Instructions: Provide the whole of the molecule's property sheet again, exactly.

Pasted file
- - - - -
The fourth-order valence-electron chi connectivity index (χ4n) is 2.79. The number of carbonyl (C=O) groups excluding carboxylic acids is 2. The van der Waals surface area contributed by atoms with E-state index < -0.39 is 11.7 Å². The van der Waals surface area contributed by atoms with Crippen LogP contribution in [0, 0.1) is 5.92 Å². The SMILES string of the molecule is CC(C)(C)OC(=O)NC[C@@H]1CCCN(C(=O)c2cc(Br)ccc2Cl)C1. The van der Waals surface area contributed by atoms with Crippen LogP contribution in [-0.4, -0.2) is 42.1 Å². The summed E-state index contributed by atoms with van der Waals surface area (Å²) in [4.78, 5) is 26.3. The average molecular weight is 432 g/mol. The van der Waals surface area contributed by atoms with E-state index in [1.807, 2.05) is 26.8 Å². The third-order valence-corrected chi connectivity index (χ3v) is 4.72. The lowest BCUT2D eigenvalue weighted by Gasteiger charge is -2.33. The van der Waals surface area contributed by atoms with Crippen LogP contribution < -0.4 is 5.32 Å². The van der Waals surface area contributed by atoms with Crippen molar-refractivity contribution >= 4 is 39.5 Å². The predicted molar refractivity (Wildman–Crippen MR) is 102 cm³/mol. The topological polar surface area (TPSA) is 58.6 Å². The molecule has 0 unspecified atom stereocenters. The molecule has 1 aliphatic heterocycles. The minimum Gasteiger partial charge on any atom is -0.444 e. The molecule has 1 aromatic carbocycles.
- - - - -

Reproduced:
The fourth-order valence-electron chi connectivity index (χ4n) is 2.79. The number of carbonyl (C=O) groups excluding carboxylic acids is 2. The van der Waals surface area contributed by atoms with E-state index < -0.39 is 11.7 Å². The van der Waals surface area contributed by atoms with Crippen LogP contribution in [0, 0.1) is 5.92 Å². The SMILES string of the molecule is CC(C)(C)OC(=O)NC[C@@H]1CCCN(C(=O)c2cc(Br)ccc2Cl)C1. The van der Waals surface area contributed by atoms with Crippen LogP contribution in [-0.4, -0.2) is 42.1 Å². The summed E-state index contributed by atoms with van der Waals surface area (Å²) in [4.78, 5) is 26.3. The average molecular weight is 432 g/mol. The van der Waals surface area contributed by atoms with E-state index in [1.807, 2.05) is 26.8 Å². The third-order valence-corrected chi connectivity index (χ3v) is 4.72. The lowest BCUT2D eigenvalue weighted by Gasteiger charge is -2.33. The van der Waals surface area contributed by atoms with Crippen LogP contribution < -0.4 is 5.32 Å². The van der Waals surface area contributed by atoms with Crippen molar-refractivity contribution >= 4 is 39.5 Å². The predicted molar refractivity (Wildman–Crippen MR) is 102 cm³/mol. The topological polar surface area (TPSA) is 58.6 Å². The molecule has 0 unspecified atom stereocenters. The molecule has 1 aliphatic heterocycles. The minimum Gasteiger partial charge on any atom is -0.444 e. The molecule has 1 aromatic carbocycles.